What do England, Sweden and France all have in common? In this month’s Whodunit column, it’s murder!
Island of Thieves
When freelance security consultant and former ace thief Van Shaw gets tapped to perform an art heist, ostensibly to test the security of a storage facility, he harbors some initial reservations. But the contract is ironclad, his duties are defined clearly and there is no danger of running afoul of the law. As Van philosophically notes, “Taking isn’t always stealing . . . Not if you’ve got permission.” The rousing success of that venture prompts his billionaire client, Sebastian Rohner, to secure Van’s services again, this time to guard an art installation during a gathering of entrepreneurs at Rohner’s private island. The title of Glen Erik Hamilton’s sixth Van Shaw thriller, Island of Thieves, is not the actual name of the island, but it might as well be, given the rather large proportion of the cast engaged in that heady pursuit. The security gig is merely a cover designed to draw attention away from the raison d’être of the meeting: corporate larceny that is breathtaking both in its scope and its audacity. And if all goes according to malicious plan, Van will be made the fall guy, while the bad guys gleefully divvy up their ill-gotten gains—but then someone goes and gets killed, and suddenly the plans are out the window. With every man for himself, the island of thieves is poised for a reenactment of Lord of the Flies. As ever, Van proves to be a wry, reliable guide through the relentless action of Hamilton’s always thrilling series.
Then She Vanishes
Claire Douglas’ Then She Vanishes is an English cold-case thriller that tells the story of three women: Flora, who disappeared years ago as a teenager; Heather, her younger sister, who now lies in a coma after allegedly killing an elderly mother and son in cold blood before turning the gun on herself; and Jess, a close family friend from back in the day who is now a reporter for a small local newspaper. At the outset, there appears to be no connection whatsoever between Heather’s crimes and Flora’s disappearance. But as often happens in small towns, old transgressions can come bubbling to the surface at inconvenient times, and Jess has the “nose for news” to uncover them. The question is, who is the culprit? Does Heather have anything in her history to suggest she could be guilty of such a violent act? Um, yes. Has Heather’s Uncle Leo, a middle-aged Lothario with a penchant for teenage girls, been keeping a guilty secret for all these years? Um, yes. And what do we make of the fact that Heather’s husband was seen bellowing at one of the decedents shortly before the double homicide but told the police he had never met either of them? Dodgy, that. And I am just scratching the surface here. If you are a fan of suspense, twists and more twists, Then She Vanishes should be right up your alley.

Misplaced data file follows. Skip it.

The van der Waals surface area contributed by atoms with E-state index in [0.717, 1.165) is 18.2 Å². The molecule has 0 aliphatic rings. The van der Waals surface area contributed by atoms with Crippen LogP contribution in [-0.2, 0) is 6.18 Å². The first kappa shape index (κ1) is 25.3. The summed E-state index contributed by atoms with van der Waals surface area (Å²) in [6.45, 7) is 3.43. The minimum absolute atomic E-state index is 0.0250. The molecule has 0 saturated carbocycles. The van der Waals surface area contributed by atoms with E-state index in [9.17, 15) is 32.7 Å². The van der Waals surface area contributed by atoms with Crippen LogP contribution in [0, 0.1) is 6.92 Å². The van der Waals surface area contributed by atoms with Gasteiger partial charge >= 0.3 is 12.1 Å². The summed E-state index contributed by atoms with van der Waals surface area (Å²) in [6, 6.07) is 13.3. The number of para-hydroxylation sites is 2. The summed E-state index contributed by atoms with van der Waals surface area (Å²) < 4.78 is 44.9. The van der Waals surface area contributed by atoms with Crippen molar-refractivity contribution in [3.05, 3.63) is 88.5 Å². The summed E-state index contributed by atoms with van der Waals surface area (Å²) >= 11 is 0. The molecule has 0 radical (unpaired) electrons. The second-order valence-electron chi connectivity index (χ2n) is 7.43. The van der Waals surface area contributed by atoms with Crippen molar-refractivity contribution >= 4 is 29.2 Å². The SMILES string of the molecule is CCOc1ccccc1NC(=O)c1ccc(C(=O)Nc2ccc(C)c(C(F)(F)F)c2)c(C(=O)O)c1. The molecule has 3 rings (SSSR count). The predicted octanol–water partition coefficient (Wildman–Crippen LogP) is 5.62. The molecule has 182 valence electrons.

The Night Singer
Swedish author Johanna Mo’s English-language debut, The Night Singer, begins the saga of police detective Hanna Duncker, newly returned to her native island of Öland after years in Stockholm. It is a troubling milieu for her, in part because she is the daughter of Öland’s most infamous murderer, and her return is definitely rattling old skeletons that some people would prefer to leave in the closet. The story centers on the apparent murder of a 15-year-old boy, the son of Hanna’s best friend from high school. He was by all accounts a troubled youth, although there was nothing to suggest he’d be a candidate for murder. In the course of Hanna’s investigation, Mo explores themes of bullying, infidelity, familial violence, discrimination based on sexuality and gender—in short, many of the bugbears that plague 21st-century Western culture. The Night Singer is just excellent and the perfect setup for a sequel, which I hope is in the offing imminently.
★ The Coldest Case
While I am an avid fan of one-sitting, page-turner books (like the other three reviewed in this column), I am also quite taken with books that force me to pause every few pages or so to savor and reflect a bit before continuing—to enjoy a deft turn of phrase or imagine the smells and sounds of the locale. Martin Walker’s books fall squarely into the latter category, and his latest, The Coldest Case, is a prime example. The star of the series is Bruno Courrèges, chief of police of St. Denis, a small town in France’s Périgord region. This time out, he finds himself embroiled in a cold case of a young man bludgeoned to death 30 years ago, a time predating modern forensic procedures such as DNA testing and facial reconstruction identification. Deeper investigation sends Bruno free-falling down a rabbit hole that leads not only to the long-undetermined identity of the deceased but also to possible Cold War espionage connections that may have somehow survived into the present day. As is always the case in Walker’s Bruno books, food and wine regularly figure into the narrative, as well as French culture and history, love, equestrianship and basset hounds, but it’s all delivered with much more bonhomie and much less preciousness than you might expect.